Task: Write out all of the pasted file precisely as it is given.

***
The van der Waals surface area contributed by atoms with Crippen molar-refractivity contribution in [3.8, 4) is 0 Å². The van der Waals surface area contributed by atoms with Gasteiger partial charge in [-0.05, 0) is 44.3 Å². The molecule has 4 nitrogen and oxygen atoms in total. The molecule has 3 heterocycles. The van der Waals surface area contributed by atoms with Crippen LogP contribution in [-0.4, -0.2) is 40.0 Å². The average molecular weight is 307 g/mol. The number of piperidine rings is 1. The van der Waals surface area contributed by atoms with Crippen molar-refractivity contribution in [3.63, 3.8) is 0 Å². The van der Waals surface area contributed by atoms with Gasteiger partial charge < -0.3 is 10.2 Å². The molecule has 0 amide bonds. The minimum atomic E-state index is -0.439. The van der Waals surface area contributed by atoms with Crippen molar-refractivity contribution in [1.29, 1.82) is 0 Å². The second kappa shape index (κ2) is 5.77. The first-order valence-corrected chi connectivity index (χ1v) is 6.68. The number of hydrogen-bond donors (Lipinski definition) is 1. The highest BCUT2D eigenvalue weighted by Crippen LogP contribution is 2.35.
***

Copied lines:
The van der Waals surface area contributed by atoms with Crippen molar-refractivity contribution in [3.8, 4) is 0 Å². The van der Waals surface area contributed by atoms with Gasteiger partial charge in [-0.05, 0) is 44.3 Å². The molecule has 4 nitrogen and oxygen atoms in total. The molecule has 3 heterocycles. The van der Waals surface area contributed by atoms with Crippen LogP contribution in [-0.4, -0.2) is 40.0 Å². The average molecular weight is 307 g/mol. The number of piperidine rings is 1. The van der Waals surface area contributed by atoms with Crippen molar-refractivity contribution in [3.63, 3.8) is 0 Å². The van der Waals surface area contributed by atoms with Gasteiger partial charge < -0.3 is 10.2 Å². The molecule has 0 amide bonds. The minimum atomic E-state index is -0.439. The van der Waals surface area contributed by atoms with Crippen molar-refractivity contribution in [1.29, 1.82) is 0 Å². The second kappa shape index (κ2) is 5.77. The first-order valence-corrected chi connectivity index (χ1v) is 6.68. The number of hydrogen-bond donors (Lipinski definition) is 1. The highest BCUT2D eigenvalue weighted by Crippen LogP contribution is 2.35.